Many plants have suffered greatly in recent summers with high temperatures and little rain. The beds had to be watered very often – a considerable effort coupled with high water consumption. Prairie gardens, on the other hand, are much easier to care for and use fewer resources. Of course, the plants also need water, but they are much less demanding.
Planning a prairie garden
Naturally, the North American prairie is about 90 percent composed of grasses, the rest are mainly flowering perennials. Which mixing ratio is planted in the home garden depends on personal taste and the desired overall impression: Should the colorful splendor of the flowers be emphasized? Or the lightness and space conveyed by ornamental grasses? The size of the planted area is also important: Small accents can be set with a group planting in part of a bed, from about 100 square meters a prairie-like overall impression is created.
It is advisable to cleverly combine lower or higher-growing plants with one another. A planting plan prepared in advance helps with the redesign of the garden.
Ideal location and garden soil
A prairie garden can easily be adapted to the conditions in our latitudes. The plants need a sunny location, at least four hours of direct sunlight are necessary for them to thrive. The Garden soil should be as deep as possible and be able to store water and nutrients well. A rather sandy soil should be enriched with bentonite, humus and compost to be enriched. Waterlogging can form in loamy soils, so they should be improved with compost and sand. It is best to work the soil conditioner up to 60 centimeters deep into the soil.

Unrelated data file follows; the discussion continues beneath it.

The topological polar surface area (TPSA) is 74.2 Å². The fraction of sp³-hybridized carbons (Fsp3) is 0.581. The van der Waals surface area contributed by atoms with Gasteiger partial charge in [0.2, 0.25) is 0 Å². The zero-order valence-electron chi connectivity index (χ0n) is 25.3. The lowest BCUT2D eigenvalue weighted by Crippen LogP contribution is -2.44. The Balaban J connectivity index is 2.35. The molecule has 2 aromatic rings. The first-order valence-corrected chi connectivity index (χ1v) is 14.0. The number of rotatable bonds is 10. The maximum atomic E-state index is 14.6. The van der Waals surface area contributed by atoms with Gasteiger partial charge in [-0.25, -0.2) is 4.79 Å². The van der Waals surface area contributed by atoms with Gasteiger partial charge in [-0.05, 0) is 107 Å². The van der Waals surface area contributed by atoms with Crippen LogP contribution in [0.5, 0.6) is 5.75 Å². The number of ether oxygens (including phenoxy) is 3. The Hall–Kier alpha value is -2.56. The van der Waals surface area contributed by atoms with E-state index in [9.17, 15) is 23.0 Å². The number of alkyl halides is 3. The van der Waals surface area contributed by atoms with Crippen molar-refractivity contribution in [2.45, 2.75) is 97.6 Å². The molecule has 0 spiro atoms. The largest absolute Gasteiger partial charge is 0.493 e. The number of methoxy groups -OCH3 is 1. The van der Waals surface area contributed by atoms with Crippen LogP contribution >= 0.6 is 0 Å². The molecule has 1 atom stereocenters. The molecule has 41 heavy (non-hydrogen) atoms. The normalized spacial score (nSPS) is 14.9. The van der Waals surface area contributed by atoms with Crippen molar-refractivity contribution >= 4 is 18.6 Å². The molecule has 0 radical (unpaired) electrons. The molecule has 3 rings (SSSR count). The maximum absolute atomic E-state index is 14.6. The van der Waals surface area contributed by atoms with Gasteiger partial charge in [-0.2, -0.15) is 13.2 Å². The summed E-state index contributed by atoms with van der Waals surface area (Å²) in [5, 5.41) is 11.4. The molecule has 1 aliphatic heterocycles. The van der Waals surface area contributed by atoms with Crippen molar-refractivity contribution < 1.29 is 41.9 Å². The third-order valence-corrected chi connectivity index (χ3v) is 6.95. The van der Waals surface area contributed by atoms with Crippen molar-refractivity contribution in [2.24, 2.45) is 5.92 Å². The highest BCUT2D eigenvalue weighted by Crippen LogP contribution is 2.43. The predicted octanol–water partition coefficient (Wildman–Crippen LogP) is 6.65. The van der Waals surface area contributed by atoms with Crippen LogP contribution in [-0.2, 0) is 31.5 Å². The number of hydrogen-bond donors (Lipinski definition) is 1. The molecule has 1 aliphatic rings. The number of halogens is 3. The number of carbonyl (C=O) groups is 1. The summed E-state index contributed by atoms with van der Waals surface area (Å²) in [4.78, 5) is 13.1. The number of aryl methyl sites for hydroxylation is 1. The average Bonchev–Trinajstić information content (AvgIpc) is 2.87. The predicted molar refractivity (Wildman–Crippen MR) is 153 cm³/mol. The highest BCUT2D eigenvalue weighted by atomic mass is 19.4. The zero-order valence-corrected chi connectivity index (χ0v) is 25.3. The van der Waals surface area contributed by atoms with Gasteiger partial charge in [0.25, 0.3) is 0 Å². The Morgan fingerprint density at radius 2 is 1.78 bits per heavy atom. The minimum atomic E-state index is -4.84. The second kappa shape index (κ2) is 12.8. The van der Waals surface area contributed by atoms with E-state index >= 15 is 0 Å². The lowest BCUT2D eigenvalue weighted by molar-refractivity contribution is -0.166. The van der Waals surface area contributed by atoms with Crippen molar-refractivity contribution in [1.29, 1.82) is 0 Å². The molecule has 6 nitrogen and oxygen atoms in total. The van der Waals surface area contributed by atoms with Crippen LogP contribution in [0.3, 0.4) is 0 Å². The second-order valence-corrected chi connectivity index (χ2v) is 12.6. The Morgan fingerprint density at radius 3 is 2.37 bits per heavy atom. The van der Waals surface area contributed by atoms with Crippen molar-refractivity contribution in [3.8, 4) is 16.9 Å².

Create prairie garden in spring
Spring is the best time to start a prairie garden. Many garden centers and perennial nurseries offer a wide range of plants. When buying, make sure that the ornamental grasses in particular are hardy and perennial. Depending on how fast the plants you choose grow, the prairie garden can be fully grown in as little as two years. Perennials and grasses then form a dense plant cover and hardly any weeds have to be plucked.
Suitable plants: perennials and grasses for the prairie garden
There are numerous plants that make a beautiful addition to a prairie garden. Many of them impress with their bright and intense colors. Some examples:
- sun bride
- girl eye
- Perennial Sunflowers
- Splendor chart
- Indian nettle
- Beautiful candle
- Bronze loosestrife
- Canadian trefoil
- compass plant
- The bearded father
- Fat Her
- globe thistle
- Rote Spornblume
- Don’t worry
- buffalo grass
- drop grass
- Fountain grass
- Heron Feather Grass
Tending and watering the prairie garden
Of course, even plants in the prairie garden cannot do without water. The right time to water has come when they already look limp in the morning. Then the bed should be watered extensively. Better once vigorously than water a little often. Otherwise, the prairie garden does little work. The plants only have to be cut back in late winter, around February.
Many of the perennials flower from late summer into autumn, making them an ideal food source for Bees, bumblebees and other insects that often don’t find enough food late in the year.